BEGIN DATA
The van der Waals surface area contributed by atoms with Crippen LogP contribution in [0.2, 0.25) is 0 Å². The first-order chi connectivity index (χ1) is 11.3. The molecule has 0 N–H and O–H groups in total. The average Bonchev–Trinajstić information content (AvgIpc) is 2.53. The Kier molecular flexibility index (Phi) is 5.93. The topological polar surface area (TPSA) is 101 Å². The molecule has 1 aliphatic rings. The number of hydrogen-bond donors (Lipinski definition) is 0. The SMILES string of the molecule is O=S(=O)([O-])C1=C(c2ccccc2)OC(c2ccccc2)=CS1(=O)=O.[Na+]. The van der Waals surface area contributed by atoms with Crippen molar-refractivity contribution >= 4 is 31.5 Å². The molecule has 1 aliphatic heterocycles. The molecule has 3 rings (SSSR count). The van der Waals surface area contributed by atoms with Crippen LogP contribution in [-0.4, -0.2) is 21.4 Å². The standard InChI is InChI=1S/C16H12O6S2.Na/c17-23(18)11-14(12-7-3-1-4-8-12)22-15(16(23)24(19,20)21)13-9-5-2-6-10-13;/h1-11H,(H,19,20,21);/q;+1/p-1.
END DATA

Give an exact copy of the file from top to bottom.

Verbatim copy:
The van der Waals surface area contributed by atoms with Crippen LogP contribution in [0.2, 0.25) is 0 Å². The first-order chi connectivity index (χ1) is 11.3. The molecule has 0 N–H and O–H groups in total. The average Bonchev–Trinajstić information content (AvgIpc) is 2.53. The Kier molecular flexibility index (Phi) is 5.93. The topological polar surface area (TPSA) is 101 Å². The molecule has 1 aliphatic rings. The number of hydrogen-bond donors (Lipinski definition) is 0. The SMILES string of the molecule is O=S(=O)([O-])C1=C(c2ccccc2)OC(c2ccccc2)=CS1(=O)=O.[Na+]. The van der Waals surface area contributed by atoms with Crippen molar-refractivity contribution >= 4 is 31.5 Å². The molecule has 1 aliphatic heterocycles. The molecule has 3 rings (SSSR count). The van der Waals surface area contributed by atoms with Crippen LogP contribution in [-0.4, -0.2) is 21.4 Å². The standard InChI is InChI=1S/C16H12O6S2.Na/c17-23(18)11-14(12-7-3-1-4-8-12)22-15(16(23)24(19,20)21)13-9-5-2-6-10-13;/h1-11H,(H,19,20,21);/q;+1/p-1.